Register for one of our sales training workshops to improve sales performance through a buyer-oriented sales process, or read more sales training articles for helpful sales tips and techniques from CustomerCentric Selling® - The Sales Training Company.

Topics: sales tips, selling tips, sales process, sales technique, sales tip, selling technique

Sales Tips: How to Start Your New Year Right

Posted by Jill Perez on Jan 4, 2015 6:25:15 PM

Sales Tips: How to Get Your 2015 Started Right

By John Holland, Chief Content Officer, CustomerCentric Selling® - The Sales Training Company

lead_gen_pipelineI hope 2014 was a good year. Sellers face a new year that likely includes higher quotas. Many take comfort in having large numbers of opportunities in their pipelines. Inadvertently their focus is on quantity rather than quality.

To avoid starting 2015 with unqualified pipelines, consider taking a hard look at quotes or proposals more than 60 days old. Proposals, like radioactive material, have half-lives. Probabilities of closing fade with every passing week. Rather than continue to hope stale proposals close, consider taking more decisive steps by withdrawing them. Buyers may be drifting toward ‘no decision’ or have already awarded the business to other vendors but haven’t told you. Shouldn’t you find out?

Clean House
Consider sending return receipt requested withdrawal letters to prospects for proposals that have been out there too long. Each letter should merely state that you want to notify the buyer that you are withdrawing the proposal dated xx/xx/2014 and ask them to contact you if they have any questions. The two most likely outcomes: 

  1. The prospect doesn’t contact you. You can assume another vendor was awarded the business or no decision was made. Remove that proposal from your pipeline.
  2. The prospect contacts you and explains where things stand with your proposal. During this conversation you may be able to rekindle interest in your offering with the possibility of issuing a revised quote or proposal.

Be Realistic
One of the keys to getting off to a good start is to realistically grade your pipeline. Eliminating stale proposals in the next few weeks will allow you to realize if you have enough qualified opportunities. A Sales Benchmark Index study found 52% of sales cycles end in “no decision”. The most common reasons are:

  • No business goals were uncovered
  • No vision
  • No value
  • No access to power
  • No plan for evaluating offerings was aligned with a prospect’s buying process

Be sure you have all bases covered if and when you issue proposals. I hope this can help you make 2015 a prosperous year.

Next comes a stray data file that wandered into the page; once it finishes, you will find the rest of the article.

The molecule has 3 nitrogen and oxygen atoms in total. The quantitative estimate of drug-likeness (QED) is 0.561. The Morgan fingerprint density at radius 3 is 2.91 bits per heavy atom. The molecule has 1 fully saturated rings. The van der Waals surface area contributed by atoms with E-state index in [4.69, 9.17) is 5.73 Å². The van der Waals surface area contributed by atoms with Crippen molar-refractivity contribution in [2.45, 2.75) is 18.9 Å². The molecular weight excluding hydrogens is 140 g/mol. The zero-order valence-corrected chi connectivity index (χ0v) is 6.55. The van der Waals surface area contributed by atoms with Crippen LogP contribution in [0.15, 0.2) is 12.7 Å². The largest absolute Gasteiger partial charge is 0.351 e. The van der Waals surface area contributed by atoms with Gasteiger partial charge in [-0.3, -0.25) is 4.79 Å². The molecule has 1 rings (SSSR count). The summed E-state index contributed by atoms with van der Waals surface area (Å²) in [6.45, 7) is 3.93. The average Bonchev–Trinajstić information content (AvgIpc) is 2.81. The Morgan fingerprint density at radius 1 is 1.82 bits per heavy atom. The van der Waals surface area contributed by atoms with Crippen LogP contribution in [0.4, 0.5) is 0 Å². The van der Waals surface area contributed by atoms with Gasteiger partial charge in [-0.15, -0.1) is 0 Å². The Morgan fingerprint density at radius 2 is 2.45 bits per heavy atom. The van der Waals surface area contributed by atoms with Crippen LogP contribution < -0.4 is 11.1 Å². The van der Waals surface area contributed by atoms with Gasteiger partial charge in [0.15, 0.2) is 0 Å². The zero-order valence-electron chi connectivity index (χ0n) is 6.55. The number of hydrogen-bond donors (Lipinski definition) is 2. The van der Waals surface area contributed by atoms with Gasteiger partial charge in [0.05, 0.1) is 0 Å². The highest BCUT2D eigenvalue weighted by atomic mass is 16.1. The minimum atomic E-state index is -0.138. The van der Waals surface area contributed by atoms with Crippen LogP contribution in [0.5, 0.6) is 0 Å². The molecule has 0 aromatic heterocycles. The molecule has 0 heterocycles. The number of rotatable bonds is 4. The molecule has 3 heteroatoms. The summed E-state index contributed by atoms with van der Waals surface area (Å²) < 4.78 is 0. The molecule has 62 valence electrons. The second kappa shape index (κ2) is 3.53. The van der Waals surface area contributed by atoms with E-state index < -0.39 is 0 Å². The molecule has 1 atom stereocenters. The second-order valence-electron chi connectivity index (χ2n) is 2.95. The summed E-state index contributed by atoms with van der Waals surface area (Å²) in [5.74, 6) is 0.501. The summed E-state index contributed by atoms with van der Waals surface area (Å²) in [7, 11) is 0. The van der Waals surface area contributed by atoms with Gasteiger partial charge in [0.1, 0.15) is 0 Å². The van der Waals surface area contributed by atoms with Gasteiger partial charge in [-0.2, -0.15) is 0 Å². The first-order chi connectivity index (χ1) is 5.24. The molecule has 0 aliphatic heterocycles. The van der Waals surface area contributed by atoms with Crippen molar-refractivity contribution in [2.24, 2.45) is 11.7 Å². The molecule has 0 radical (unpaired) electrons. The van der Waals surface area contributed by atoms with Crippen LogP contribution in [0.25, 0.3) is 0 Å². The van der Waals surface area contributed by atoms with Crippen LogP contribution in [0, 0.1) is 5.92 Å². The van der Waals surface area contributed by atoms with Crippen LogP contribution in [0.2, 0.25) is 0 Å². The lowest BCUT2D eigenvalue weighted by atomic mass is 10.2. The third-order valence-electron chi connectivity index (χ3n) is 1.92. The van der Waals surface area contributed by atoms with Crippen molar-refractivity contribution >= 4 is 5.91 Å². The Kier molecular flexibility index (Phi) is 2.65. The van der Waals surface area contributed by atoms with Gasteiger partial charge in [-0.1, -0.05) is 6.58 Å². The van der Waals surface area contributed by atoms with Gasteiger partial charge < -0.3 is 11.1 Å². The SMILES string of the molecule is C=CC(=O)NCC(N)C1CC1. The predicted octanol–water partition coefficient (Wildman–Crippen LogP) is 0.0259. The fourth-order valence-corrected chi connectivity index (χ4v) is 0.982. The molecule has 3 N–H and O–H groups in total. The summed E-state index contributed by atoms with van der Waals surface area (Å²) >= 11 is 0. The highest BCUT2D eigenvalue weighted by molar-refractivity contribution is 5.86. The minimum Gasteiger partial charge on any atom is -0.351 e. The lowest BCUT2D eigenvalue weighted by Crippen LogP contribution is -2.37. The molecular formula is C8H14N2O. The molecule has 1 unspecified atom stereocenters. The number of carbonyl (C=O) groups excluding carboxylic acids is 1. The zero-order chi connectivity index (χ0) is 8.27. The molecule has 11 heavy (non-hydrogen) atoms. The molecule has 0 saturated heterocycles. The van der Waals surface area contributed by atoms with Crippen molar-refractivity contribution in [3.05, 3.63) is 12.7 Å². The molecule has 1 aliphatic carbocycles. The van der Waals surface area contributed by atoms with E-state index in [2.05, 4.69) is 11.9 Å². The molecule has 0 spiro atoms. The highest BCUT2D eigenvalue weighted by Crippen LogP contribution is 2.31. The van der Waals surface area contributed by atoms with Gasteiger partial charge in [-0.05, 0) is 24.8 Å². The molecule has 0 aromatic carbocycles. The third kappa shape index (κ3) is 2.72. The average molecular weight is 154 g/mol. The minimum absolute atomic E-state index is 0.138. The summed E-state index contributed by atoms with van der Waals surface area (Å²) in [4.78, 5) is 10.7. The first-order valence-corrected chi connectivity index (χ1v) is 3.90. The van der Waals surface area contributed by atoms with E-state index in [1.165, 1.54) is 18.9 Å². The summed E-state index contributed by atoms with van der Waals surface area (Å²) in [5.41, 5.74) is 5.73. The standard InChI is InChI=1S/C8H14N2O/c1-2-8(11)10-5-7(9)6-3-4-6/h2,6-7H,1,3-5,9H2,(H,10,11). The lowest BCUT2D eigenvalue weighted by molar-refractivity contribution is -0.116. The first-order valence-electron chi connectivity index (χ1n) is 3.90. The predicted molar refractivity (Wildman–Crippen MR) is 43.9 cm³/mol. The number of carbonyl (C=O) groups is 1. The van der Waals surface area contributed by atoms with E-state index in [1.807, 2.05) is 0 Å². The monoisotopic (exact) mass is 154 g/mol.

Register for Boston! Save your seat now for the FIRST public workshop of 2015 coming SOON to Boston, Feb 3-6!

Register for a sales training workshop or read more sales training articles for helpful sales tips and techniques from CustomerCentric Selling® - The Sales Training Company.

Topics: sales tips, selling tips, sales process, sales technique, sales tip, selling technique

Sales Tips: Do You Know the Difference Between Buyers and Researchers?

Posted by Jill Perez on Dec 31, 2014 8:00:00 AM

Sales Tips: Know the Difference Between Buyers - and Researchers

By John Holland, Chief Content Officer, CustomerCentric Selling® - The Sales Training Company

Image courtesy of Stock Images at FreeDigitalPhotos.net

0-man-at-computerRecent studies would have you believe as much as 80% of buying activities are complete before salespeople are involved. For complex B2B transactions I struggle to accept this statistic and wanted to suggest two (2) separate and distinct activities that must be completed before B2B buying decisions are made

  • Product/offering research and evaluation
  • Cost vs. benefit or ROI analyses to justify potential expenditures

For complex B2B offerings, research is done mostly by non-Key Players wanting to learn about offerings without sellers influencing their requirements. They devour information posted on vendor websites. If they get serious about offerings, they solicit feedback from people about experiences with vendors and offerings by leveraging social networking. This can provide validation because vendors control website information.

Cost vs. benefits or ROI’s are created to determine if potential expenditures are likely to provide adequate payback (reduce costs, increase revenues, increase profits, etc.) to warrant expenditures. Input from Key Players is needed to create enterprise views to quantify the potential improvement in business metrics for stakeholders.

The sequence in which these 2 activities occur goes a long way toward determining how likely it is that buying cycles end in buying decisions. I’d like to discuss how sellers initiate opportunities and then revisit inbound inquiries from researchers.

The Good